The above facts were taken into consideration in the analysis of the statistical tendencies and the uncertainties of the final recorded data. To this end, the whole examination dataset was inspected in regard to the different types of body and sex of the patients. No particular statistical weight was identified for any of the body sizes or sex of the patients of this study, thus, it was considered that the examination scans were sampled from a hypothetical Gaussian distribution. Under this view, the mean value of the recorded CTDIvol and DLP distributions was used as the most adequate dose metric, at least for the typical patients. However, despite the above consideration, the standard deviation (SD) cannot be considered, respectively, as the corresponding adequate metric for the estimation of the total uncertainty, because the different scanning parameters and practices that were followed by the technologists imposed a significant bias to the examination data which could not be neglected. In particular, among many Brain scans, just a small change in mAs value occurred as the absorption in head did not change significantly among adults. Furthermore, in Sinus and Inner ear examinations, the mAs value was constant. In these cases, the discrepancy in the DLP values could be associated with the technologists’ practices and with how close the scanning region was kept to the region of interest. In the CT scans of the body region as well, the deviations of the CTDIvol values could be attributed only to the variation of patient size. In these cases, the corresponding uncertainty of the DLP values would be further increased due to the larger patients’ increased length. To account for the above sources of uncertainty, the partial data per examination was plotted versus the patient identification number, and a proper uncertainty value band was selected in a manner to include all errors of a typical-average patient size.

As mentioned before the 44 different scanning protocols studied here were used for 16 different anatomical regions. Because in Greece DRLs exist for the Brain, Sinus, Inner Ear, Thorax, Abdomen, Thorax- Abdomen-Pelvis and Lumbar Spine examinations, only the scanning protocols regarding these examinations were analysed. The national DRLs refer to adult typical patients and they were derived from the information obtained by GAEC from the 25% of total CT scanners in Greece. The appropriate protocols were divided in 8 groups (7 anatomical regions) so as to be able to compare the CTDIvol and DLP values taken from examinations with those proposed by GAEC. The examinations for these 7 anatomical regions constituted the 89% of the scans performed during the course of this study (Figure 1).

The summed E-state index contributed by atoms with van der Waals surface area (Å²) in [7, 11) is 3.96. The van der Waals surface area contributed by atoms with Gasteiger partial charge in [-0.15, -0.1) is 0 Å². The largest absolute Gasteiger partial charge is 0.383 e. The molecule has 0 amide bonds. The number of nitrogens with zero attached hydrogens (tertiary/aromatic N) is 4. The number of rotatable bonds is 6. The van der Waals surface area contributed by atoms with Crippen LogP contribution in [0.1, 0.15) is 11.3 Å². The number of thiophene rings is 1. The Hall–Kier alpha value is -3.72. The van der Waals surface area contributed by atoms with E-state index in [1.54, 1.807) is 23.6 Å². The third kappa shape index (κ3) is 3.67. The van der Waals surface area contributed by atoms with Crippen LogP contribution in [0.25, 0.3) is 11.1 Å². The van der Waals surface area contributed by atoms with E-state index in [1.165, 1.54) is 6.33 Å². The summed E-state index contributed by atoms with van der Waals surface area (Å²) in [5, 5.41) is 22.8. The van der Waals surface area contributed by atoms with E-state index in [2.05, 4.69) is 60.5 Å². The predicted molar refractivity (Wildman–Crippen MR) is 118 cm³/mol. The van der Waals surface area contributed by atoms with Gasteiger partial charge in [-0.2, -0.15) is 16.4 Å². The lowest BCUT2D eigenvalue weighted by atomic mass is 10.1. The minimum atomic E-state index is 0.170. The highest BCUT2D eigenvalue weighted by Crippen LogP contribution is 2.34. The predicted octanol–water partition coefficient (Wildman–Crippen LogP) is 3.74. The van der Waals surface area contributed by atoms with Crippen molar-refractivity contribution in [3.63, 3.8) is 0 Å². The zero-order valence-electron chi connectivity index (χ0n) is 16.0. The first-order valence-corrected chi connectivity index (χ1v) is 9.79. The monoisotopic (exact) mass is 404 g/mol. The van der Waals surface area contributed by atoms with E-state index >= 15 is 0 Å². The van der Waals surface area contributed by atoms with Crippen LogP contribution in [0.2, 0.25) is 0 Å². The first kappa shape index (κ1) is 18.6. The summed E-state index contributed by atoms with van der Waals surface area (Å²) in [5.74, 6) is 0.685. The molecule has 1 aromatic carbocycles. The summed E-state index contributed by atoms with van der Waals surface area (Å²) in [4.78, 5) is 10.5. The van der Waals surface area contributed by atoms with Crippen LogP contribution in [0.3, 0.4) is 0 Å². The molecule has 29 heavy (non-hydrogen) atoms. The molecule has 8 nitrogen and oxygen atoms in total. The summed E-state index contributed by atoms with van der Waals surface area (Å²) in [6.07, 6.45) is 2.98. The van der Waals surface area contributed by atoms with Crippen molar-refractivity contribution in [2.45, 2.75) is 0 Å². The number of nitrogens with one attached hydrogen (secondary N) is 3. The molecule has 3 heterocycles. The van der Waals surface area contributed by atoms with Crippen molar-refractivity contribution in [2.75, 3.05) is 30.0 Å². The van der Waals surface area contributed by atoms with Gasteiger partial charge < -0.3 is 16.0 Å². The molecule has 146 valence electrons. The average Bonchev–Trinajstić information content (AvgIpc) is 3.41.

Figure 1: Percentage of the CT examinations performed and collected during the course of the study.

The national DRL values were identified as the reference limits for CTDIvol and DLP values of this study. This was because they are the standard for a CT scanner to operate with license and as a first step this was the minimum point wanted to be reached. Table 1 presents these eight groups and contains the Mean, Minimum and Maximum CTDIvol and DLP values from the sample along with the Greek DRLs values.

Index Type of value Anatomical Region
Brain   Sinus Inner Ear Abdomen Thorax Thorax-Abdomen-Pelvis Lumbar Spine
Axial Helical            
CTDIvol (mGy) National DRL 67 67 50 63 16 14 17 35
Mean 70.3 45.2 23.2 22.6 14 11 14 15
Minimum 66.5 45 No Value No Value 4 4 5 6
Maximum 71.3 45.2 No Value No Value 34 52 35 36
DLP (mGy*cm)
National DRL 105.5 105.5 60.5 35.5 76 48 102 72.5
Mean 105 100 42 19 60 38 62 41
Minimum 71 50 33 14 12 6 16 20
Maximum 160 127 53 32 201 80 247 154

Table 1: National DRLs, Mean, Minimum and Maximum CTDIvol and DLP for all the investigated anatomical regions. The brain region contains both axial and helical scans.

From Table 1 and the graphic presentation of the CTDIvol and DLP values per scanning region, it is clearly observed that the DRL values were surpassed during brain examinations using the axial protocol as far as CTDIvol is concerned (Figure 2) and the abdomen examinations as far as DLP is concerned (Figure 3). The Brain Axial and Brain Helical protocols were not grouped together because the calculated mean CTDIvol would be a biased result, giving falsely a value within the accepted limits.


Figure 2: Comparison of calculated mean CTDIvol values with the Greek National DRLs (the blue column labeled �CT� represents the calculated mean values).


Figure 3: Comparison of calculated mean DLP values with the Greek National DRLs (the blue column labeled �CT� represents the calculated mean values).